My boyfriend tries to ask me if I’m really hungry sometimes, and I tend to check in with him when I think I want sweets/junk etc. It’s sometimes frustrating as I want to do what I want, but then it helps me think a little more about it, so we’ll see how it goes.

  7. Mindy says:

    I believe it’s important to remember that everyone has different eating habits and that we all cope with life differently. This is the basic premise of the article and it is sound advice. We simply need to stop, breathe, and remember that another girl’s eating habits are her own issues. It has nothing to do with who we are.

    I don’t internalize what is on somebody else’s plate…nor do I compare my food portions with theirs.

    However, I do know what it feels like when another person is critical of what I eat and how much I eat.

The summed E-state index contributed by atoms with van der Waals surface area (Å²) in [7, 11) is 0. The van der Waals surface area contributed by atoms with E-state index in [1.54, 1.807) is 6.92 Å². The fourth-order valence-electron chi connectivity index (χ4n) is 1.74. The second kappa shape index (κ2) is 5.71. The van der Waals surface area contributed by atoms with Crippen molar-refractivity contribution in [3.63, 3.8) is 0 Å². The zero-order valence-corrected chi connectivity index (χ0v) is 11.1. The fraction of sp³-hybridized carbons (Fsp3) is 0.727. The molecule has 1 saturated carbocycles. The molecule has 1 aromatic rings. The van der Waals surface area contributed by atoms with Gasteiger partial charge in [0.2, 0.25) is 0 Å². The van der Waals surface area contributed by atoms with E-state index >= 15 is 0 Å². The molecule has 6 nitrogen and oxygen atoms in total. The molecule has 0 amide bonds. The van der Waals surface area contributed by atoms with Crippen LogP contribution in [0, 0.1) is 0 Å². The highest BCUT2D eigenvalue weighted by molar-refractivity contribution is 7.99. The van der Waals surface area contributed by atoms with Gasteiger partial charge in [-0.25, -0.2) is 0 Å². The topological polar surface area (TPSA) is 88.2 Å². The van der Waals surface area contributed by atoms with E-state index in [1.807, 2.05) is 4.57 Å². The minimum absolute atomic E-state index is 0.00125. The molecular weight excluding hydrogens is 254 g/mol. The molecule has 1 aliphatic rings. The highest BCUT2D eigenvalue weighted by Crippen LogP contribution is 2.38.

When I was younger and thinner, I went out to lunch with my mother and a friend of hers. This woman assumed that all I would eat was carrot sticks…a very ignorant assumption based on the fact that I was thin.

    Now that I’m not as tiny as I used to be, I hear a lot of cracks about my weight. Some people also believe that I spend my time stuffing junk food down my throat. This is hurtful and inaccurate.

    Then, at other times, I’m like: who cares? Anyone who is picking on you for what you do or don’t eat, or the portions, obviously has nothing better to do. They also have their own issues with food and their own insecurities.

    Comparisons are never healthy if they are based on superficial things. I’m starting to see that.

  8. Mindy says:

    BTW…a lot of women struggle with body image, food, eating disorders, etc.

    We’re not alone. Some people might look like they have a better life but you never know until you walk a mile in the other person’s shoes. :)

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Sunny Sea Gold

About the Author

Sunny Sea Gold is a media-savvy advocate and commentator specializing in binge eating disorder, cultural obsessions around food and weight, and raising children who have a healthy body image.